It’s a very predictable phenomena, each year by year’s end, on or about New Year’s Eve, some people will say good riddance to XXXX and let’s hope XXXX will be better. And a whole bunch of people who won’t say anything just nod in somewhat less than sincere agreement. The only thing that can be gleaned from this is, literally, every year, some people have a good year, some people have a bad year, some have fair to middlin’ year, and everyone else, mensa-mensa.
Not being one to interfere with the traditional thinking of the masses, let’s take a look at this “traditional” look at the 2016-to-2017 transition. We quote:
Americans are entering 2017 on an optimistic note after emotionally wrenching politics, foreign conflicts and shootings at home took a toll on them in 2016. According to an Associated Press-Times Square Alliance poll:
Americans weren't thrilled with the year. Only 18 percent said things for the country got better, 33 percent said things got worse, and 47 percent said it was unchanged from 2015. On a personal level, they were optimistic about 2017.
Fifty-five percent said they believe things will be better for them in the coming year than in the year that just concluded. That's a 12-point improvement from last year's poll. Democrats are more likely than Republicans to say 2016 was worse for the country than 2015. And Republicans are especially likely to feel that 2017 will be even better for them personally. More profits?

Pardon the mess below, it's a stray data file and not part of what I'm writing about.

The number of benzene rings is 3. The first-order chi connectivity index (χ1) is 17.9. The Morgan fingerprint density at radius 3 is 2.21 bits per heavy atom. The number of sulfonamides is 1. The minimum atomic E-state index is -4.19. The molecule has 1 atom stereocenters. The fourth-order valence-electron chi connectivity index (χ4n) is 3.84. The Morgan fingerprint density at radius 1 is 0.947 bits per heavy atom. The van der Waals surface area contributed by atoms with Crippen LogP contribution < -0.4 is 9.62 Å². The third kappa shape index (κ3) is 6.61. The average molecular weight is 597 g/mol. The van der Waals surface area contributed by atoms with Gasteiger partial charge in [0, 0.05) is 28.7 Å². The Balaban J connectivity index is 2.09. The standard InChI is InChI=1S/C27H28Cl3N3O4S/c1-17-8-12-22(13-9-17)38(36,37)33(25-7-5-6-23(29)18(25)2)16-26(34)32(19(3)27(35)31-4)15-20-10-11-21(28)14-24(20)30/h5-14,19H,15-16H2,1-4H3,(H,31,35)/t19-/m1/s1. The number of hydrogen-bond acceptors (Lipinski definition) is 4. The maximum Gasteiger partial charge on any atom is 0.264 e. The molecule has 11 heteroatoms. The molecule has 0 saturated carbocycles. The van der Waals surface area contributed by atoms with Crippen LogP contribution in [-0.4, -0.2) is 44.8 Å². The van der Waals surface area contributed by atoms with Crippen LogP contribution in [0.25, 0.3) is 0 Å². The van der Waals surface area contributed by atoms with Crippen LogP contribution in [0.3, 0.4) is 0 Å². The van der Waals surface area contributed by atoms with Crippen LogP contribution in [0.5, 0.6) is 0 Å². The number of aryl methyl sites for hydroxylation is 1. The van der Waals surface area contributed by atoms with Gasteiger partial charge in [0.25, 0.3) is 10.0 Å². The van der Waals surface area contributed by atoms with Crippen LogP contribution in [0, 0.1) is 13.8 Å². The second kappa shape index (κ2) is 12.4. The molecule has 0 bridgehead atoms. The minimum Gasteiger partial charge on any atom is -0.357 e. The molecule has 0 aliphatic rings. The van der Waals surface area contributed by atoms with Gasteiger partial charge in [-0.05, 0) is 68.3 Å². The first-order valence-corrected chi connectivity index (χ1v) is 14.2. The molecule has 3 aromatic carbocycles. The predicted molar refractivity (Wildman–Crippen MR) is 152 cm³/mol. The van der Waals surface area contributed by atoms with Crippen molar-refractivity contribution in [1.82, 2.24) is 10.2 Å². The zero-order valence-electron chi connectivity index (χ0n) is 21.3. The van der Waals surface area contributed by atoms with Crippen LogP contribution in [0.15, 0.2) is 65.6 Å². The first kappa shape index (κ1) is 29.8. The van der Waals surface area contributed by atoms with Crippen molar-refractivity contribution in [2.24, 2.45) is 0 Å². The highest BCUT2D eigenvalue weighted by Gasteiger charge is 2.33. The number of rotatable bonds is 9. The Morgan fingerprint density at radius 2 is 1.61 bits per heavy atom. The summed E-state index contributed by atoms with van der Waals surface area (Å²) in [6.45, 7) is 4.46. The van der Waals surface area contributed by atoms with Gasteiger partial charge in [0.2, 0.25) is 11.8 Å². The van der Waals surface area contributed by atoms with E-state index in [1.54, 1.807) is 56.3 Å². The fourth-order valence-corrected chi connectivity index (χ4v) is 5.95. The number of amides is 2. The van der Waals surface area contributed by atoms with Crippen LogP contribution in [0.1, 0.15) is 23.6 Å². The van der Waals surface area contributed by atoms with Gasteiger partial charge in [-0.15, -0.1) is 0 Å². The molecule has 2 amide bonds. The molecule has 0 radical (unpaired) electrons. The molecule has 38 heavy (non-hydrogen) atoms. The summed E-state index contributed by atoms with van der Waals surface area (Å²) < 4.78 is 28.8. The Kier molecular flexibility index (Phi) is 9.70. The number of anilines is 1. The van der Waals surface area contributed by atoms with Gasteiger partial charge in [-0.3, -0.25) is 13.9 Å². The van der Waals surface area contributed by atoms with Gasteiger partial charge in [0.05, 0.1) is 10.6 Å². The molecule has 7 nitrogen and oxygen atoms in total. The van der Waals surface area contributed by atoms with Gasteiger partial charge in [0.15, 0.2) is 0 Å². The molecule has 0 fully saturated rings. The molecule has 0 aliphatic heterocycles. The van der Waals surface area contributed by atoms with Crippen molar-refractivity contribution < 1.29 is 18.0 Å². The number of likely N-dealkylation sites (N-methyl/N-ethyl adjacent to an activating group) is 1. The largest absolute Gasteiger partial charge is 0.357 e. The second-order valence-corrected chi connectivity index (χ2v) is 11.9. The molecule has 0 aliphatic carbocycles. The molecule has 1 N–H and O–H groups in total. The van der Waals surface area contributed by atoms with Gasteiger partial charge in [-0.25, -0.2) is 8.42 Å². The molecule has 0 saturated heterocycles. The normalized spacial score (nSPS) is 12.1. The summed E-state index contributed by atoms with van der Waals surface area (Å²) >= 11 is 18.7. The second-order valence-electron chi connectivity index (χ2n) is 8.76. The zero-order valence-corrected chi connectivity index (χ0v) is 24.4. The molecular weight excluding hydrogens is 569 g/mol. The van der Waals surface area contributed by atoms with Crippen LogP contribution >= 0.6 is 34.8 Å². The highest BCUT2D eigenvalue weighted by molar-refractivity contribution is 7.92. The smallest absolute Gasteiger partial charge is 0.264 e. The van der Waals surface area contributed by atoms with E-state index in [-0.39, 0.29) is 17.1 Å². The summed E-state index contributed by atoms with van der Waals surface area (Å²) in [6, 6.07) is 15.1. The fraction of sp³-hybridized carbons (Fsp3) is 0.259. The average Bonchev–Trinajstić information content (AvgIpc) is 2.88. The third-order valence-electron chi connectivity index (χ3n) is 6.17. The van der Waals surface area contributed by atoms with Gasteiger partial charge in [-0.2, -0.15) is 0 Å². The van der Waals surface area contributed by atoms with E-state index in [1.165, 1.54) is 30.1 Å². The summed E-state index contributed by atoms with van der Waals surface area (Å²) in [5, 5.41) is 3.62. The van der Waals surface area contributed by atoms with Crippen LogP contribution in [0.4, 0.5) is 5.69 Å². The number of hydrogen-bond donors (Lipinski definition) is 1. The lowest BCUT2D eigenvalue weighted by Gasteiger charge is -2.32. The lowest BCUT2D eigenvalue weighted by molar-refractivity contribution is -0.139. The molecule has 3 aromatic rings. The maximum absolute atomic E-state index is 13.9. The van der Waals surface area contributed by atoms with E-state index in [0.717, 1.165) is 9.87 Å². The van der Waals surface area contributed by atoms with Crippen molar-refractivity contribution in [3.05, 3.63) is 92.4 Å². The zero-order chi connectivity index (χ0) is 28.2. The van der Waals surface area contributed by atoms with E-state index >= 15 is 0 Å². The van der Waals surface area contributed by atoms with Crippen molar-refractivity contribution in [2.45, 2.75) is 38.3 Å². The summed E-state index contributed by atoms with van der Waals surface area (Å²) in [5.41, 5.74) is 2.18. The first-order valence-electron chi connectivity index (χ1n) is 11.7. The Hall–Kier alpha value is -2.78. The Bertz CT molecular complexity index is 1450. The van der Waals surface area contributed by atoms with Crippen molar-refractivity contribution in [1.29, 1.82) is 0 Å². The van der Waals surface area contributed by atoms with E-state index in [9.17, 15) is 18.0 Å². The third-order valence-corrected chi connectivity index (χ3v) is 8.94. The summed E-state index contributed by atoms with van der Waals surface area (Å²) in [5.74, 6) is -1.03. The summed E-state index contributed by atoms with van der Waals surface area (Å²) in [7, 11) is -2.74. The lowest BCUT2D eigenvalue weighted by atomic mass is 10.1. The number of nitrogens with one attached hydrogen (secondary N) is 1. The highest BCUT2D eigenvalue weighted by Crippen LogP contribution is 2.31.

The U.S. elections top Americans' list of 10 top news events in 2016. Three-quarters called the presidential election and Trump's victory very or extremely important. And the rantings continue still, like a bad drum solo, as if there could actually be a good drum solo.
Sixty-three percent ranked mass shootings and bombings in Orlando, Florida, and in Belgium, Turkey, Pakistan and France as personally important news stories of the year. Fifty-one percent said they found news stories about the deaths of people at the hands of police officers, or news about ambush attacks on police in three states, to be among the year's most important news events.
Fourth on the list are 43 percent who described the spread of the Zika virus as important. Got bug spray?
The three events described by the largest percentages of Americans as not too important included the death of Muhammad Ali (50 percent), approval of recreational marijuana use in four states (43 percent), and the death of Fidel Castro (40 percent). Outside of weed, most millennials have no clue who the other two guys are.
A majority of Americans, including 7 in 10 Midwesterners, called November's World Series win for the Chicago Cubs to end their 108-year drought memorable. An excellent choice as no one got shot or elected, but there may have been weed. No Castro or Ali though.
Of nine other pop-culture items tested, two were called memorable by about half of Americans: the death of Prince, David Bowie and Leonard Cohen; and the Olympic victories of the U.S. women's gymnastics team.
The two least-notable events for Americans, of the 10 possible choices in the poll, were the Angelina Jolie-Brad Pitt divorce filing and the "Pokemon Go" app game phenomenon, each described by most as forgettable. Some are finally waking up, perhaps?
About half of Americans plan to celebrate the New Year at home. About 2 in 10 plan to go out to a friend or family member's home, and 1 in 10 to a bar or restaurant. About a quarter don't plan to celebrate at all, probably the ones who are working. If you are heading to Times Square, NYC, don’t forget to bring diapers.
About 6 in 10 plan to watch the Times Square ball drop, nearly all of whom will watch on TV. However, if you are actually heading to Times Square, don’t forget to bring diapers. Happy New Year ~MD